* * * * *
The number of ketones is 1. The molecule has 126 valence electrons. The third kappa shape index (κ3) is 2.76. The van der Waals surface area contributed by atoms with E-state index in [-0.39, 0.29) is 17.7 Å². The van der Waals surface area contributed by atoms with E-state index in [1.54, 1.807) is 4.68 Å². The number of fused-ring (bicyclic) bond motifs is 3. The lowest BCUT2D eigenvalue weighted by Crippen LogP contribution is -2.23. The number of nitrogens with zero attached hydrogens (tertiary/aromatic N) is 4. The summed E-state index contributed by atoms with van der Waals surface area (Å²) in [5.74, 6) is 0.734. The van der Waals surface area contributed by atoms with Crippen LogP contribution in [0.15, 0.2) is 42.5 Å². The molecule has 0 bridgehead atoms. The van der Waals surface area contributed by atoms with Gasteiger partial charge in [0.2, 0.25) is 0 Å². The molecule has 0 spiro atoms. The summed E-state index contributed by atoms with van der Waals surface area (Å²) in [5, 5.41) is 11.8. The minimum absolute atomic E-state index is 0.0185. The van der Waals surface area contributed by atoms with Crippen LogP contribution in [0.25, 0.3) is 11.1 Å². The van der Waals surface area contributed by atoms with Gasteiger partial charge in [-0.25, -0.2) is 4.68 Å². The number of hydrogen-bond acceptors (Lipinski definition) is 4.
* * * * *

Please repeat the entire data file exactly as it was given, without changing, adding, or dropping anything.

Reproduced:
The number of ketones is 1. The molecule has 126 valence electrons. The third kappa shape index (κ3) is 2.76. The van der Waals surface area contributed by atoms with E-state index in [-0.39, 0.29) is 17.7 Å². The van der Waals surface area contributed by atoms with E-state index in [1.54, 1.807) is 4.68 Å². The number of fused-ring (bicyclic) bond motifs is 3. The lowest BCUT2D eigenvalue weighted by Crippen LogP contribution is -2.23. The number of nitrogens with zero attached hydrogens (tertiary/aromatic N) is 4. The summed E-state index contributed by atoms with van der Waals surface area (Å²) in [5.74, 6) is 0.734. The van der Waals surface area contributed by atoms with Crippen LogP contribution in [0.15, 0.2) is 42.5 Å². The molecule has 0 bridgehead atoms. The van der Waals surface area contributed by atoms with Gasteiger partial charge in [0.2, 0.25) is 0 Å². The molecule has 0 spiro atoms. The summed E-state index contributed by atoms with van der Waals surface area (Å²) in [5, 5.41) is 11.8. The minimum absolute atomic E-state index is 0.0185. The van der Waals surface area contributed by atoms with Crippen LogP contribution in [0.25, 0.3) is 11.1 Å². The van der Waals surface area contributed by atoms with Gasteiger partial charge in [-0.25, -0.2) is 4.68 Å². The number of hydrogen-bond acceptors (Lipinski definition) is 4.